Yes. Our turbines have nearly 30 years of experience operating on a variety of fuels that contain hydrogen, totaling over 4 million operating hours with hydrogen concentrations ranging from 5% to 95% (by volume). This includes synthesis gas (syngas), a variety of steel mill gases (i.e. coke oven gas and blast furnace gas), and refinery off-gases. This experience has helped GE become one of the world leaders in the application of fuels containing hydrogen in gas turbines.
The use of hydrogen as a gas turbine fuel has been demonstrated commercially, but there are differences between natural gas and hydrogen that must be taken into account to properly and safely use hydrogen in a gas turbine. In addition to differences in the combustion properties of these fuels, the impact to all gas turbine systems as well as the overall balance of plant, must be considered. In a power plant where one or more gas turbine is using hydrogen, changes may be needed to the fuel accessories, bottoming cycle components, and plant safety systems. GE’s broad field experience enables our engineers to understand the impact of using hydrogen as a gas turbine fuel.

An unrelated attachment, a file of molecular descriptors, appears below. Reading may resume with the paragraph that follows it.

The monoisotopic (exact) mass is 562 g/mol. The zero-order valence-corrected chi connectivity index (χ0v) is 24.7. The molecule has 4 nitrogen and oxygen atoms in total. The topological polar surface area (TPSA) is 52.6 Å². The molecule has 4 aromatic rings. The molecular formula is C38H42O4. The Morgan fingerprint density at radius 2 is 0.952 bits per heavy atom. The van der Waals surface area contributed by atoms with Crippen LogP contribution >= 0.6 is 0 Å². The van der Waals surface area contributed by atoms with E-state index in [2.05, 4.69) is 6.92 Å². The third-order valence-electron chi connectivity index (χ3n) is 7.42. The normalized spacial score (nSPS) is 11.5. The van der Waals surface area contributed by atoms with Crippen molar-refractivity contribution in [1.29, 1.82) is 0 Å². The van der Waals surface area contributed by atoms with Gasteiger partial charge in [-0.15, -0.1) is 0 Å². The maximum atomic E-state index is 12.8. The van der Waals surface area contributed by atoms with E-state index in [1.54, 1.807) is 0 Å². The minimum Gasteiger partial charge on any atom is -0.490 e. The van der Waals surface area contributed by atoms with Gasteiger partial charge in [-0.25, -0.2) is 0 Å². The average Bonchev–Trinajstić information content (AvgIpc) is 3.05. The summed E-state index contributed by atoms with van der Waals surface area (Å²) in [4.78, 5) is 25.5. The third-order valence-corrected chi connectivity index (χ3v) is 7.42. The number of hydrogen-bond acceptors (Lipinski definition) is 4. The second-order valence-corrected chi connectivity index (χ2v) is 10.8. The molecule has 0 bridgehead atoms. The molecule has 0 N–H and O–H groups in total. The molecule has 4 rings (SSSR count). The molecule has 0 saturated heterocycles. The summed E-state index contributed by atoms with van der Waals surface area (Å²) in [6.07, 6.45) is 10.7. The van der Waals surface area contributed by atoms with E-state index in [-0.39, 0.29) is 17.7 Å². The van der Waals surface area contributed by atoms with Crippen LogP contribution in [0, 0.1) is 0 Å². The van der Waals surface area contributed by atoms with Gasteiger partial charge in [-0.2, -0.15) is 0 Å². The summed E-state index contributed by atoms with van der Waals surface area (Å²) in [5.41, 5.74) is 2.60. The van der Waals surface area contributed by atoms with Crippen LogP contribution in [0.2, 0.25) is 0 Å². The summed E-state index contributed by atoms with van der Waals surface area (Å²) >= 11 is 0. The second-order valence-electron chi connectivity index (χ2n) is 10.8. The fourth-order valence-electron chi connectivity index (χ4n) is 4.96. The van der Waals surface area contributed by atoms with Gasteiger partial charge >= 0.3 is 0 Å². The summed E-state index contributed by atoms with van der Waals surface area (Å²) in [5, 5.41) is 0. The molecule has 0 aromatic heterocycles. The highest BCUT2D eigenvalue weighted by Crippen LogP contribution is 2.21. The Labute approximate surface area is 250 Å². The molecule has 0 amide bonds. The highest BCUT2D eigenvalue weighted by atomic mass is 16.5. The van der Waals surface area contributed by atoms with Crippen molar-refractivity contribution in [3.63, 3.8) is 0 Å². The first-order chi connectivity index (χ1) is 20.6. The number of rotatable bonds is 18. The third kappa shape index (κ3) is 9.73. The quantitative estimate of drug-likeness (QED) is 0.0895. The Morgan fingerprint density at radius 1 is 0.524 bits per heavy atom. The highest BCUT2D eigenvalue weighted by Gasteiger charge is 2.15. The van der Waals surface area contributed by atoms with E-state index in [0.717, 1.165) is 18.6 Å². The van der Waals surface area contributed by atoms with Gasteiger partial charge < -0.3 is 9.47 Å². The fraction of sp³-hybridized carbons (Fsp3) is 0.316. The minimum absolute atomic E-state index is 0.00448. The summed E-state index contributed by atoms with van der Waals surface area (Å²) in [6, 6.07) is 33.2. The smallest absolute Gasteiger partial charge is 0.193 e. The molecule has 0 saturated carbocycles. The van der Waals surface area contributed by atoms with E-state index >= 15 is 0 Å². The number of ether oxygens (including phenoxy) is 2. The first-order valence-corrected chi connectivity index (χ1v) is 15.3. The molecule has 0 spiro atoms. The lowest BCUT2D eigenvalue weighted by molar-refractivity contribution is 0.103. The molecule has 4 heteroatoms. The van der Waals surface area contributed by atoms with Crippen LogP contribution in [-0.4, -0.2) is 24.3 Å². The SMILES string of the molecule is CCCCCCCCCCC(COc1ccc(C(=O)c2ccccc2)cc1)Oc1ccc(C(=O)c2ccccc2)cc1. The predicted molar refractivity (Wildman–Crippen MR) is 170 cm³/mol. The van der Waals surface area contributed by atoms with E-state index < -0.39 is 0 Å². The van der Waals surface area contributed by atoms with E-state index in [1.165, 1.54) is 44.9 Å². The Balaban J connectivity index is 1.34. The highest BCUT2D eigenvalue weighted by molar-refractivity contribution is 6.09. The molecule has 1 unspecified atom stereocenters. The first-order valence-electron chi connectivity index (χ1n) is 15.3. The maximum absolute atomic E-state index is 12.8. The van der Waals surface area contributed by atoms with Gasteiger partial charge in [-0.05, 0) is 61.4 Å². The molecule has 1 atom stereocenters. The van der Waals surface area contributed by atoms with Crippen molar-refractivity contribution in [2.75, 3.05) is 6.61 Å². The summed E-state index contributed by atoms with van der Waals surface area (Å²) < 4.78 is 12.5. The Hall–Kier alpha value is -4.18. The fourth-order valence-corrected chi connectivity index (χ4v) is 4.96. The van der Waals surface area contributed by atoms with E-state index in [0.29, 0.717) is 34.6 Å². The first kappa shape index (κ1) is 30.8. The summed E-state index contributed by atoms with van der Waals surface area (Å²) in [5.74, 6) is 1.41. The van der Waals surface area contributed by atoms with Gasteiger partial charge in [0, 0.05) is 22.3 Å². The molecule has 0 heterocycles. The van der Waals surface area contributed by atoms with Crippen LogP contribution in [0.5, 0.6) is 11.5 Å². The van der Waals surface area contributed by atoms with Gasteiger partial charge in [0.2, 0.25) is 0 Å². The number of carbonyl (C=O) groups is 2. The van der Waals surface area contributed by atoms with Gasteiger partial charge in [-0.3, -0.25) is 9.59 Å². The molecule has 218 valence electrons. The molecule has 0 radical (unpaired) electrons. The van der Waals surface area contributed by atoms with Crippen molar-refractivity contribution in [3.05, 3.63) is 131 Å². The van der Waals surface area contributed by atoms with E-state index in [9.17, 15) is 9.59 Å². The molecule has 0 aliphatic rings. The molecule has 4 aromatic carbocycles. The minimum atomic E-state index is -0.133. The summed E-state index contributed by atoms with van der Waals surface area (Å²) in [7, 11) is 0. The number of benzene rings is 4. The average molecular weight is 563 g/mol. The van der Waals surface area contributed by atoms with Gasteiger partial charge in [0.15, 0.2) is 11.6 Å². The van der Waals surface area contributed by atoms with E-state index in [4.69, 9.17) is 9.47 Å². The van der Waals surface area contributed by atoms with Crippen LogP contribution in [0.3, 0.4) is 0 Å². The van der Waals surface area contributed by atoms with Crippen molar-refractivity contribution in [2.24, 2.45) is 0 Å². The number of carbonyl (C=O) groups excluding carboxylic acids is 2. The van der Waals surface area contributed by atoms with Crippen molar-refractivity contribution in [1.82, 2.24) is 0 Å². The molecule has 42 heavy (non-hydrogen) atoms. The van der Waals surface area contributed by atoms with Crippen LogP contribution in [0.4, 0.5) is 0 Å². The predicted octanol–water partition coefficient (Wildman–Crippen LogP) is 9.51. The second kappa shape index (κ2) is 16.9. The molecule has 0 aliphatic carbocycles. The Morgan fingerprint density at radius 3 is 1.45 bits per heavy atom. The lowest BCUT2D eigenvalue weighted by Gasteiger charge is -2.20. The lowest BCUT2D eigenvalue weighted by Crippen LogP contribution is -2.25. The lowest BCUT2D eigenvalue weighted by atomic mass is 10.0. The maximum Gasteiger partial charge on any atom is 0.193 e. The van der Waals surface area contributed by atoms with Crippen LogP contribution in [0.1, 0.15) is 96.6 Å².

As advanced gas turbines are inherently fuel-flexible, they can be configured to operate on hydrogen as a new unit, or upgraded to operate on hydrogen even after extended service on traditional fuels, i.e. natural gas. The scope of the required modifications depends on the initial configuration of the gas turbine and the overall balance of plant, as well as the desired hydrogen concentration in the fuel.
Want to learn more about hydrogen applications?
Join our webinar and live Q&A on May 22 or 23
Hydrogen & Gas Turbines: Unleashing Decarbonized Power
Join our webinar and live Q&A on May 22nd and 23rd Hydrogen & Gas Turbines: Harnessing Decarbonized Power Join GE’s industry expert Dr. Jeffrey Goldmeer as he walks through the application of hydrogen as a fuel, the leading technology that has advanced its capabilities over time, and the critical role that additive manufacturing may play going forward.
White paper: Fuel-flexible gas turbines as enablers for a low or reduced carbon energy ecosystem
The growing effort to reduce carbon emissions from traditional power generation assets is driving an increase in power production from renewables. But hydrogen-ready gas turbines could also have a big role to play in the world’s efforts to reduce carbon emissions.
Fuel switching: Gas Turbines running on hydrogen or a natural gas and hydrogen mixture could aid in emissions reduction
Discover how GE and its DLN 2.6 combustion technology are providing the capability for fuel gas mixtures of natural gas and hydrogen that can lower and ultimately eliminate carbon emissions from turbomachinery
Development and testing of a low NOx hydrogen combustion system
This paper outlines the development of a new premixing fuel injector for high-hydrogen fuels that was configured to balance reliable flashback-free operation, reasonable pressure drop, and low emissions.